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Univ. Of Maryland Study Suggests D.C. Heat Can Spread

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Scientists at the University of Maryland are rethinking the long-held notion that urban areas get hotter and smoggier than rural areas. A new study suggests the urban heat island effect could be contagious.

Da-Lin Zhang created a 3-D model to see how weather and temperature across the D.C. area change over time.

He bulldozed Washington and replaced it with natural vegetation.

"We were surprised to see substantial reduction in temperatures in Baltimore," says Russell Dickerson, who co-authored the study with Zhang.

Zhang says the urban heat island effect, or UHI, might not be localized.

"It depends on wind direction," he says. "Warm air could affect the temperature downstream."

Dickerson and Zhang say rethinking how we plan cities, whether it's planting more trees, or replacing black, heat-trapping roofs with white ones, could reduce UHI both in the D.C. area and in developing countries across the world.

NPR

Chasing Food Dreams Across U.S., Nigerian Chef Tests Immigration System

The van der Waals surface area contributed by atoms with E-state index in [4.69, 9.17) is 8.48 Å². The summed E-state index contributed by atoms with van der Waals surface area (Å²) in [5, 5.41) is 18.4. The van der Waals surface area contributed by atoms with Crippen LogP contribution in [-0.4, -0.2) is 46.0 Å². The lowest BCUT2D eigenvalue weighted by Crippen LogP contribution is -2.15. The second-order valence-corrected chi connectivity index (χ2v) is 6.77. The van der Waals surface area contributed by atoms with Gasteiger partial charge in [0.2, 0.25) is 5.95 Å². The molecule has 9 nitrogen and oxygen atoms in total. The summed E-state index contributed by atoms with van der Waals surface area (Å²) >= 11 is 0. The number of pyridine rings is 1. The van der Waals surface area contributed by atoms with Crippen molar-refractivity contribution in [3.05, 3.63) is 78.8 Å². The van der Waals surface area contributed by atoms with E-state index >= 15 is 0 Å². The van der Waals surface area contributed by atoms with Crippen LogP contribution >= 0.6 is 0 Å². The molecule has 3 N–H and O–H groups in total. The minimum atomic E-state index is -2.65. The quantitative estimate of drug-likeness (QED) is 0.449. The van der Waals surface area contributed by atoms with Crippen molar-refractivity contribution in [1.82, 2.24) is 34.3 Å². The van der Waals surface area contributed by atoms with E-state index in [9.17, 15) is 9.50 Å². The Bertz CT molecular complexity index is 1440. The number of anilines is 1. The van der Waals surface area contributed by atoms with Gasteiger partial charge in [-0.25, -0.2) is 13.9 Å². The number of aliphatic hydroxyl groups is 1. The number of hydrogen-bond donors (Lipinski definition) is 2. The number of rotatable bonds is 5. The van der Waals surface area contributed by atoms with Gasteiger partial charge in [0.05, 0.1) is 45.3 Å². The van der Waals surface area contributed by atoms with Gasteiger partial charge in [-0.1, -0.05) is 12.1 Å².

Tunde Wey wanted to share the food of his West African childhood. So he crossed the U.S. by bus, hosting pop-up dinners along the way. But Wey, like many immigrants, found success can unravel quickly.
NPR

Chasing Food Dreams Across U.S., Nigerian Chef Tests Immigration System

Tunde Wey wanted to share the food of his West African childhood. So he crossed the U.S. by bus, hosting pop-up dinners along the way. But Wey, like many immigrants, found success can unravel quickly.
WAMU 88.5

New Challenges To Recycling In The United States

Falling commodity prices are putting a squeeze on American recycling companies. What this means for cities, counties and the future of recycling programs in the United States.

WAMU 88.5

UMBC President Freeman Hrabowski

The president of University of Maryland, Baltimore County, chats about the future of higher education — and what he's doing to steer African-American students into science, technology, engineering and mathematics.

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